Also, this reporter can corroborate the brashly declared "Sleep is for noobs! Amateur!" comments made during the camp by a certain someone from 2003. What was omitted previously, however, is that Karan himself spouted that quote, and in an interesting fashion at that. This is the entire synopsis of our intellectually stimulating, albeit short, conversation:

"Uh, Karan, you really should get some sleep."
"Nonsense! Sleep is for noobs! Amateur!"
"Okay. Yeah, sure."
"ZzZzzzzZ" *hands fall limply to sides*

Yep, he proceeded to fall asleep, quite unceremoniously. To think we had just consumed Mr Chew's personally recommended coffee the night before! Black, too, since we didnt have any creamer or sugar to neutralise the foul concoction. Disgrace and dishonour! Hound him about this till the day he renounces coffee and the content of his posts changes substantially! :D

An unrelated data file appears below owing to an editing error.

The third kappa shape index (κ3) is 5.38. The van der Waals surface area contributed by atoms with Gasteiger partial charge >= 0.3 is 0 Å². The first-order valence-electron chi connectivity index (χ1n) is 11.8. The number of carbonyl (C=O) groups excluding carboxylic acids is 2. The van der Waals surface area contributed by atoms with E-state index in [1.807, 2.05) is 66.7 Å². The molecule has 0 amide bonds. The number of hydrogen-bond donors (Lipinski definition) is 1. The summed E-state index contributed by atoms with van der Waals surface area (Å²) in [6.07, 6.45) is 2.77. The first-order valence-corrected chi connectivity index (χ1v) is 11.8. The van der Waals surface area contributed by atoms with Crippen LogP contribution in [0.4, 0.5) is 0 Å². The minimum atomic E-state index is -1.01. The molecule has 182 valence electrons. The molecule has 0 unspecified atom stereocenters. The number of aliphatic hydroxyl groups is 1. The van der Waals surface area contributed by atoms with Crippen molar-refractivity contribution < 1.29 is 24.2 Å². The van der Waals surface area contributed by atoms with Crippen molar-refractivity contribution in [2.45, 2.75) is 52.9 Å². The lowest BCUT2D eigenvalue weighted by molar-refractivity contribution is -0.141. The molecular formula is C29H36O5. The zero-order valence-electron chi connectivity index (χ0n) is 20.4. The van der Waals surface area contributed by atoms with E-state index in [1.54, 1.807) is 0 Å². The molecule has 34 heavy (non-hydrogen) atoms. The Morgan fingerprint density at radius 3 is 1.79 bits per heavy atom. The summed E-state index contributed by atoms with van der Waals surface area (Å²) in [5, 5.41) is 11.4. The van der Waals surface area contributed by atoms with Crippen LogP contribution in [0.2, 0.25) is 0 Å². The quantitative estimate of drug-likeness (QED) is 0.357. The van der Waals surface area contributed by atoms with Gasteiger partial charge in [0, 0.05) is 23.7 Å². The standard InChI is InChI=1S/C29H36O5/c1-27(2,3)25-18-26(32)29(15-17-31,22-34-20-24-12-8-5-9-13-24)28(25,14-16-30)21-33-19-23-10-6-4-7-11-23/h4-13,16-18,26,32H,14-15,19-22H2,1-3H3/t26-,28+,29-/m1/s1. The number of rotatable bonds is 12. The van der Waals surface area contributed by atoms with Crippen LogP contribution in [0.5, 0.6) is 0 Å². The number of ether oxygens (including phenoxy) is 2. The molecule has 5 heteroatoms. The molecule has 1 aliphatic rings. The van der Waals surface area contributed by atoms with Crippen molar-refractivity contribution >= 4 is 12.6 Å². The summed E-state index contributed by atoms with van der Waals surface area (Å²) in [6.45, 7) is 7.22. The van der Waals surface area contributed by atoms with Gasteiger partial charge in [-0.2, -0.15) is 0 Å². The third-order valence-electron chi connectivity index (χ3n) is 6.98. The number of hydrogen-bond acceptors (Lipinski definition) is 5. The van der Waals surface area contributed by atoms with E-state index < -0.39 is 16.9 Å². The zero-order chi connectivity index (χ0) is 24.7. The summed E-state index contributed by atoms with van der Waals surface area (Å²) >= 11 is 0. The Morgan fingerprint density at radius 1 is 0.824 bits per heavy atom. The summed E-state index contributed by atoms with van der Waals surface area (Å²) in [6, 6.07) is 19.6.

Additionally, I have realised why he misses the odd day at school after a late night. Let me assure you, friends, that a groggy sleep-starved Karan is not a nice thing, preferably approached with a five foot long cattle prod. And a stun gun set to "Kill, Incinerate and Vacuum". Essentially, our club President had to lavish considerable time and resources to entice said creature out of his cozy sleeping bag, all the while being assaulted by threats of revenge and the like. Think dragon lair, with a whole lot more of adamantite-eating fire, except without the treasure. Painful. Luckily, Karan, like dragons, can be easily lured out of his lair by the threat of ice-cold water and an ensuing dunking. Karan's Kryptonite. Hurhur. As I write this, he is looking down my back and sighing rather pointedly (a word he suggests).